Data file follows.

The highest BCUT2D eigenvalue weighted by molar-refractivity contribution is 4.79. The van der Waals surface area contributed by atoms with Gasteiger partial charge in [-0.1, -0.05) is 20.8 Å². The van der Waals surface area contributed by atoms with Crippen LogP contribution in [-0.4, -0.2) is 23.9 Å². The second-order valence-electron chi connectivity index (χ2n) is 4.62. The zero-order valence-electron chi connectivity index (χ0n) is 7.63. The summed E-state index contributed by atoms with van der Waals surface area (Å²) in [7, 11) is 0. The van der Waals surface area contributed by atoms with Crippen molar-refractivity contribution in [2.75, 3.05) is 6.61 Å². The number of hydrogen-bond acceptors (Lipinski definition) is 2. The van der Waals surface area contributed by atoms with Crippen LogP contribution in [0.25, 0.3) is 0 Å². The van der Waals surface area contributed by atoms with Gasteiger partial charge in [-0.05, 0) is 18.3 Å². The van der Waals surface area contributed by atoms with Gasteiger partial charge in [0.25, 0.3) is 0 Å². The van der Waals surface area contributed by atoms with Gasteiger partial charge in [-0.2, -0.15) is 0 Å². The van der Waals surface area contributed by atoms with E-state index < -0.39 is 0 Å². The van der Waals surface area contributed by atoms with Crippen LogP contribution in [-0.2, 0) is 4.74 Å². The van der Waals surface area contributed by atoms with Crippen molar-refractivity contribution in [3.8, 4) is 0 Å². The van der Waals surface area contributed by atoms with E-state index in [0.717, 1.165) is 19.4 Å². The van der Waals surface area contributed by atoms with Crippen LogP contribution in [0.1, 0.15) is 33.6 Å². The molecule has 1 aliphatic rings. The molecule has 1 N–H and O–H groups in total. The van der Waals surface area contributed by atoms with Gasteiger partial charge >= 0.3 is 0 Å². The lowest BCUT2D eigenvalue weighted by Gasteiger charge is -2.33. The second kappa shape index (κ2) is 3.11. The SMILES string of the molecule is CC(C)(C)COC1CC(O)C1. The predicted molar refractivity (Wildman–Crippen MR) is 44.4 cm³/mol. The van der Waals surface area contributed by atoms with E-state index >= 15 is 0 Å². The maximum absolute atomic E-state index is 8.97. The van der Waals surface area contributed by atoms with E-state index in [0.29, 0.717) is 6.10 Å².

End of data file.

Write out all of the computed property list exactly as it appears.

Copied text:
The highest BCUT2D eigenvalue weighted by molar-refractivity contribution is 4.79. The van der Waals surface area contributed by atoms with Gasteiger partial charge in [-0.1, -0.05) is 20.8 Å². The van der Waals surface area contributed by atoms with Crippen LogP contribution in [-0.4, -0.2) is 23.9 Å². The second-order valence-electron chi connectivity index (χ2n) is 4.62. The zero-order valence-electron chi connectivity index (χ0n) is 7.63. The summed E-state index contributed by atoms with van der Waals surface area (Å²) in [7, 11) is 0. The van der Waals surface area contributed by atoms with Crippen molar-refractivity contribution in [2.75, 3.05) is 6.61 Å². The number of hydrogen-bond acceptors (Lipinski definition) is 2. The van der Waals surface area contributed by atoms with Crippen LogP contribution in [0.25, 0.3) is 0 Å². The van der Waals surface area contributed by atoms with Gasteiger partial charge in [-0.05, 0) is 18.3 Å². The van der Waals surface area contributed by atoms with Gasteiger partial charge in [0.25, 0.3) is 0 Å². The van der Waals surface area contributed by atoms with Gasteiger partial charge in [-0.2, -0.15) is 0 Å². The van der Waals surface area contributed by atoms with E-state index < -0.39 is 0 Å². The van der Waals surface area contributed by atoms with Crippen LogP contribution in [-0.2, 0) is 4.74 Å². The van der Waals surface area contributed by atoms with Crippen molar-refractivity contribution in [3.8, 4) is 0 Å². The van der Waals surface area contributed by atoms with E-state index in [0.717, 1.165) is 19.4 Å². The van der Waals surface area contributed by atoms with Crippen LogP contribution in [0.1, 0.15) is 33.6 Å². The molecule has 1 aliphatic rings. The molecule has 1 N–H and O–H groups in total. The van der Waals surface area contributed by atoms with Gasteiger partial charge >= 0.3 is 0 Å². The lowest BCUT2D eigenvalue weighted by Gasteiger charge is -2.33. The second kappa shape index (κ2) is 3.11. The SMILES string of the molecule is CC(C)(C)COC1CC(O)C1. The predicted molar refractivity (Wildman–Crippen MR) is 44.4 cm³/mol. The van der Waals surface area contributed by atoms with E-state index >= 15 is 0 Å². The maximum absolute atomic E-state index is 8.97. The van der Waals surface area contributed by atoms with E-state index in [0.29, 0.717) is 6.10 Å².